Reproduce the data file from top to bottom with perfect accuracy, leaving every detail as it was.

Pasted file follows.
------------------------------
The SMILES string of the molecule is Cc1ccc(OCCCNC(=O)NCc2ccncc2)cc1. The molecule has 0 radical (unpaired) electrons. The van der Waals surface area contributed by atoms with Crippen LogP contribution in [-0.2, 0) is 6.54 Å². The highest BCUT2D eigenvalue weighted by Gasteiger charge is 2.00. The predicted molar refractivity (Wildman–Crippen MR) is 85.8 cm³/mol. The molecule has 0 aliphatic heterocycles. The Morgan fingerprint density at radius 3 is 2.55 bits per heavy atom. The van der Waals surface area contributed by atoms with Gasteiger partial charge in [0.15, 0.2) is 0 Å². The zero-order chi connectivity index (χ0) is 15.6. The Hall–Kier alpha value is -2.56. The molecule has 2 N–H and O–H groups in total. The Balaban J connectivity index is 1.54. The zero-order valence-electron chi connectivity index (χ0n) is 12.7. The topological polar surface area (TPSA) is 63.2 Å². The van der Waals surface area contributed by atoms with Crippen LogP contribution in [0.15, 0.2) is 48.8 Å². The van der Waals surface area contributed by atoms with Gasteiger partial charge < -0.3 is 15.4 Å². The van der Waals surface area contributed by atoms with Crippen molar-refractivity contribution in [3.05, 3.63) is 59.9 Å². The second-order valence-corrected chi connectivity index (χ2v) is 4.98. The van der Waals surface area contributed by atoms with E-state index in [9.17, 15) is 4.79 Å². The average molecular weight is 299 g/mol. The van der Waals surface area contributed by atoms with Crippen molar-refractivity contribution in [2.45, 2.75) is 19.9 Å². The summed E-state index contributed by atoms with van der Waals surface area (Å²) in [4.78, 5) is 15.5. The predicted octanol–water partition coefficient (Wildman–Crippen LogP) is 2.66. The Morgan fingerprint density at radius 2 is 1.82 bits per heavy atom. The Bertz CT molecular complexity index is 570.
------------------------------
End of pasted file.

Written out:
The SMILES string of the molecule is Cc1ccc(OCCCNC(=O)NCc2ccncc2)cc1. The molecule has 0 radical (unpaired) electrons. The van der Waals surface area contributed by atoms with Crippen LogP contribution in [-0.2, 0) is 6.54 Å². The highest BCUT2D eigenvalue weighted by Gasteiger charge is 2.00. The predicted molar refractivity (Wildman–Crippen MR) is 85.8 cm³/mol. The molecule has 0 aliphatic heterocycles. The Morgan fingerprint density at radius 3 is 2.55 bits per heavy atom. The van der Waals surface area contributed by atoms with Gasteiger partial charge in [0.15, 0.2) is 0 Å². The zero-order chi connectivity index (χ0) is 15.6. The Hall–Kier alpha value is -2.56. The molecule has 2 N–H and O–H groups in total. The Balaban J connectivity index is 1.54. The zero-order valence-electron chi connectivity index (χ0n) is 12.7. The topological polar surface area (TPSA) is 63.2 Å². The van der Waals surface area contributed by atoms with Crippen LogP contribution in [0.15, 0.2) is 48.8 Å². The van der Waals surface area contributed by atoms with Gasteiger partial charge < -0.3 is 15.4 Å². The van der Waals surface area contributed by atoms with Crippen molar-refractivity contribution in [3.05, 3.63) is 59.9 Å². The second-order valence-corrected chi connectivity index (χ2v) is 4.98. The van der Waals surface area contributed by atoms with E-state index in [9.17, 15) is 4.79 Å². The average molecular weight is 299 g/mol. The van der Waals surface area contributed by atoms with Crippen molar-refractivity contribution in [2.45, 2.75) is 19.9 Å². The summed E-state index contributed by atoms with van der Waals surface area (Å²) in [4.78, 5) is 15.5. The predicted octanol–water partition coefficient (Wildman–Crippen LogP) is 2.66. The Morgan fingerprint density at radius 2 is 1.82 bits per heavy atom. The Bertz CT molecular complexity index is 570.